administration inflation fighter.
See Page 2 for details.
" A group called the Honesty in
Government Association con-
fronted Mayor Louis Belcher in
his office today to discuss a code
of ethics for city officials. See
story on'Page 5.
" Georgia Gov. George Busbee
has renewed his order that Gary
Thomas Rowe return to Alabama
and stand trial for murder. See
story on Page 12.
" Michigan's wrestling team
takes on the intrastate rival
Michigan State Spartans tonight

leave the Soviet Union in 1972, to call off
his planned poetry reading.
"THE RUSSIANS were wrong to
cancel the exhibit," said University In-
terim President Allan Smith. "They
were unduly sensitive." Smith-who
had earlier said that festival planners
had asked for trouble by including the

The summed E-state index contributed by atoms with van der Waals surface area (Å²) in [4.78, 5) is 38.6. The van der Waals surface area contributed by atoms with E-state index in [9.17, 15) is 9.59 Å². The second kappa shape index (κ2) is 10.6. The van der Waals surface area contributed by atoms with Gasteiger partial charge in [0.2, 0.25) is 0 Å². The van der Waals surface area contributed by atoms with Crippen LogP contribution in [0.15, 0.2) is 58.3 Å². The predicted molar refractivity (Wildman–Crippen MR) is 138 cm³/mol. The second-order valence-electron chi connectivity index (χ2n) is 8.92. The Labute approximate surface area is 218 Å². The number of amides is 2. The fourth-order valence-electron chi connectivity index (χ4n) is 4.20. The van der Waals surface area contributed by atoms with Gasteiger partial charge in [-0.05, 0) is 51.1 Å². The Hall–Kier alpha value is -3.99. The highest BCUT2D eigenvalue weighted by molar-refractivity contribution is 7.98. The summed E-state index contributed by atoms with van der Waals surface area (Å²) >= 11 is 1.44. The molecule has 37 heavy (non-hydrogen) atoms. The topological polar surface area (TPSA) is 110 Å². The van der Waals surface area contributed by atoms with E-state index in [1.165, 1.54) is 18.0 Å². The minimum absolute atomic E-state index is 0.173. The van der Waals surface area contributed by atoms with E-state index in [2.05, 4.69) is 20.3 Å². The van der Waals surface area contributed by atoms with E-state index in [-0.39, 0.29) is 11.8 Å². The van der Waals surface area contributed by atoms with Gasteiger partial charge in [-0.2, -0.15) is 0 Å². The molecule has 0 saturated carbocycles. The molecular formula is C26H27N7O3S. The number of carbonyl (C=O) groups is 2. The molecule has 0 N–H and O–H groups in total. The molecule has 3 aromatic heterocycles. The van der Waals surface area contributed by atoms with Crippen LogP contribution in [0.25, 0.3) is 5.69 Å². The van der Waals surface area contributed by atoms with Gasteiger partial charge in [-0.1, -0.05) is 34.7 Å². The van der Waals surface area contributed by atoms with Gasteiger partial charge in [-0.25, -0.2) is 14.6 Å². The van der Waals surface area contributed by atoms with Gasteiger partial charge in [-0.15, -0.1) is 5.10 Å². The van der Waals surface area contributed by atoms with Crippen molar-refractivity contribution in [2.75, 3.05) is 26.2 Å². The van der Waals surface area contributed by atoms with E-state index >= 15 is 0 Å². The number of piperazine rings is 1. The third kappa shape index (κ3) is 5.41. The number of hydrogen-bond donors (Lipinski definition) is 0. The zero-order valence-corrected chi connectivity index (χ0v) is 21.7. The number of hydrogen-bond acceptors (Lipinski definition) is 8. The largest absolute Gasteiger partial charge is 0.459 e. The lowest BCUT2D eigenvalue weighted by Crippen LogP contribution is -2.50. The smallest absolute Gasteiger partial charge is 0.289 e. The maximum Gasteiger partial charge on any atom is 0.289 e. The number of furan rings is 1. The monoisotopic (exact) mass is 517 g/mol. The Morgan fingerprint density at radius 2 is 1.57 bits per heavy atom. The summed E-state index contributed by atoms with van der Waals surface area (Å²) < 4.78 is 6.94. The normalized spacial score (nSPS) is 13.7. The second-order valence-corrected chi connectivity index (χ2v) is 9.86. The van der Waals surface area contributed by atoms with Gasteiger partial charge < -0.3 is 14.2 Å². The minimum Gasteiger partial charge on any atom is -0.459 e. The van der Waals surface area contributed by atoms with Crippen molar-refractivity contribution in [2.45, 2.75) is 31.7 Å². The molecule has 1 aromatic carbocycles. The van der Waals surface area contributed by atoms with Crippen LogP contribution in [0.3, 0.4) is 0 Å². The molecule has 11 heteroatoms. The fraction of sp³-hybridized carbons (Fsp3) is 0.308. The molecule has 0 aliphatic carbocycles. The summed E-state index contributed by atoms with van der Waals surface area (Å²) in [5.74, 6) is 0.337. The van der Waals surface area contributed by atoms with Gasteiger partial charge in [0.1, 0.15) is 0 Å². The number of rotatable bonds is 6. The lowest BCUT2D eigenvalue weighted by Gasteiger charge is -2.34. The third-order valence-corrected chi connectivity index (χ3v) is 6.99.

objectionable quote and poetry
reading-said yesterday, "If I had been
choosing the quotation, I might not,
have chosen one like that. But I don't
think our people were playong politics
and I don't want to give that im-
pression. This festival was scheduled to
further cultural exchange and I think it
would have been further served if the
Russian art had been allowed to stay
here."
"The University certainly acted right
if you believe in academic freedom and
not in censorship," said Martha Mehta
of the Center for Russian and Eastern
European Studies, the 'group which
sponsored the now-contr.oversial
Russian Arts Festival. "Josef Brodsky
is an American citizen. It's obvious that
this whole event (the proposed poetry
reading) was planned as part of the art
festival."
See SOVIETS, Page 2
Harrington

condelmns,

x

cruel

AP Poto
Stars and stripes forever
A farmer wraps himself in a flag to keep warm "during Wasoington's
heaviest snow storm all season. The farmers continue to protest low food
prices at the Capital. See story, Page 6.